This year, the prestigious WAF has been taking place at Singapore’s Marina Bay Sands, a suitably international venue for this annual gathering of architectural notables from across the globe. With a packed programme of talks, book signings and more, ‘crits’ have been happening at a rapid rate across the first two days.

In a return to something like their university days, architects from around the world have been presenting their projects to juries, who then respond with questions. The prizes are split up into numerous categories under the main sub-sections of Completed Buildings and Future Buildings, as well as Inside, a separate set of awards for interiors. Within these sub-sections, prizes cover a range of themes including hotels, culture, offices, masterplanning, infrastructure and housing.

Melbourne Holocaust Museum by Kerstin Thompson Architects, photograph by Derek Swalwell.

As day one of WAF 2023 drew to a close, the initial winners were announced. They included recognition for several Australian and Asia Pacific studios who have featured prominently in the pages of INDESIGN magazine, here on Indesignlive or as part of the INDE.Awards.

Woods Bagot took out top prize in the interiors category for workplace (large) for its M&C Saatchi project, while STH won in the health and fitness category thanks to its work at Murrenda Residential Aged Care Home. Kerstin Thompson Architects, meanwhile, received a commendation for Melbourne Holocaust Museum in the culture section. WJ Studio was also commended for Boatyard Hotel, a distinctive project that featured in INDESIGN magazine’s 90th issue.

Related: STH on healthcare design

Murrenda Residential Aged Care Home by STH, photograph by Chris Matterson.

Other winners included Chen-Yu Chiu and the team of Studio Cho in Turkey for the Reyhanli Centre for World Citizens in Taiwan and PAVA Architects in Thailand for its Kaomai Museums and Tea Barn project, with other notable prizes for MAD Architects, Nextoffice and Studio of Architectural Research & Design.

The judges of this year’s Completed Buildings categories praised the high quality of this year’s projects, emphasising in particular the level of local community enablement and client collaboration.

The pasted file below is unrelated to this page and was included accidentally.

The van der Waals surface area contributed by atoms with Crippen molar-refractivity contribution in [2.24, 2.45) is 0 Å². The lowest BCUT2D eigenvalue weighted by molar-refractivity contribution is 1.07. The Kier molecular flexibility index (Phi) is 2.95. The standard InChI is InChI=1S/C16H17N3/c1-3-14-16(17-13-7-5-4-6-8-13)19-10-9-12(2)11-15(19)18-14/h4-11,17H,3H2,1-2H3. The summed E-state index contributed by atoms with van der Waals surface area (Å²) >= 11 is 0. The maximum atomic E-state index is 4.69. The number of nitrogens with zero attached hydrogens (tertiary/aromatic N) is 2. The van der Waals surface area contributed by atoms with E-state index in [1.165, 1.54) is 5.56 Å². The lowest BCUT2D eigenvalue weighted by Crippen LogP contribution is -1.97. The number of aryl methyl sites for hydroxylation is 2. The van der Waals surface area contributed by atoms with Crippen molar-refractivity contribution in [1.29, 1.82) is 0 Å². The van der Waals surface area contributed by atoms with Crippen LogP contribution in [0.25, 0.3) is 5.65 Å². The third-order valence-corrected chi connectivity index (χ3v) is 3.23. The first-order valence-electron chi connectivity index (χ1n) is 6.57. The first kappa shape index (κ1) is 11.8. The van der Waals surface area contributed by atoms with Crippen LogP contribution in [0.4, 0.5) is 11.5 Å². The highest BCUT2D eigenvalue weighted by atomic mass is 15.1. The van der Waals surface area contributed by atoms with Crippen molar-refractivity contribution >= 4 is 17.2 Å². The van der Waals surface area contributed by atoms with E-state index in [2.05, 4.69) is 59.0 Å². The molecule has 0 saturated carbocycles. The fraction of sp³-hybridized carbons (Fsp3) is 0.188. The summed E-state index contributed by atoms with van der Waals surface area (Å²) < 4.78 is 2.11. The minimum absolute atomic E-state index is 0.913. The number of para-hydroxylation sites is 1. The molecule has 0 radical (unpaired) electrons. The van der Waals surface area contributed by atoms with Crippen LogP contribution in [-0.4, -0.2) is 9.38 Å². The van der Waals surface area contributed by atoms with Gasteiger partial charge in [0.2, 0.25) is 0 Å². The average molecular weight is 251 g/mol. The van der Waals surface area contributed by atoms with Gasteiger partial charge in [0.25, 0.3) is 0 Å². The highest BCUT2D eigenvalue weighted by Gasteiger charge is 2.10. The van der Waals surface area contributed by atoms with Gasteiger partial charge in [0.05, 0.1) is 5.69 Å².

Judges felt that these exemplar projects sensitively referenced history of sites and retained vernacular cues whilst giving thought for future development. Many winning projects considered the meaning of ‘waste’ through the use of found local materials, innovative recycled construction systems and even the transformation of ‘wasted’ time.

Over the interiors categories, judges noted the attention to detail and deep understanding of project briefs. Each winning studio approached their projects with refined skill and craft, with a particular focus on the use of materials and creating a sense of place.

The second day of WAF continued with more cries, presentations and prize winners. Things got even better for the Australian representatives, with projects from there gaining no less than six category wins as well as some commendations.

In the completed buildings section, Conrad Gargett (now merged with Architectus) and Wardle won the health category prize for Victorian Heart Hospital. In higher education and research, Boola Katitjin by Lyons with Silver Thomas Hanley, Officer Woods, The Fulcrum Agency and Aspect Studios came out on top.

Victorian Heart Hospital by Conrad Gargett (now merged with Architectus) + Wardle, photograph by Peter Bennetts.

In the future projects space, TERROIR was awarded under education for its Resource Recovery Learning Centre in Australia, while Alexandria Health Centre by Warren and Mahoney was the winner in the health category. As for Inside, the interiors festival, SJB was a standout – the practice took out awards for 19 Waterloo Street (residential, single dwelling) and Eucalyptusdom, which was by SJB in collaboration with Richard Leplastrier AO and Vania Contreras (temporary/meanwhile use).

19 Waterloo Street by SJB, photograph by Anson Smart.

Across the Inside category winners, judges highlighted the exemplar qualities of projects for creating ‘magic experiences’ and ‘using local material in a poetic way’. Judges felt that each winning studio had immaculate responses that fulfilled the client’s brief while ensuring consideration of the wider impact on society and the environment.

In terms of completed buildings, the judges emphasised the considered and beautiful articulation of this year’s projects having been particularly impressed with the timeless quality, spatial composition and technical resolutions. Judges felt that many of the winning projects were city-changing with thoughtful responses to historical elements including preservation of found architecture, retrofitting and change of use.

Alexandria Health Centre by Warren and Mahoney.

World Architecture Festival
worldarchitecturefestival.com

Photography
Various

Boola Katitjin by Lyons with Silver Thomas Hanley, Officer Woods, The Fulcrum Agency and Aspect Studios, photograph by John Gollings.
Iron Creek Bay Farm Stay by Misho + Associates, photograph by Peter Whyte.
Eucalyptusdom by SJB in collaboration with Richard Leplastrier AO and Vania Contreras, photograph by Zan Wimberly.

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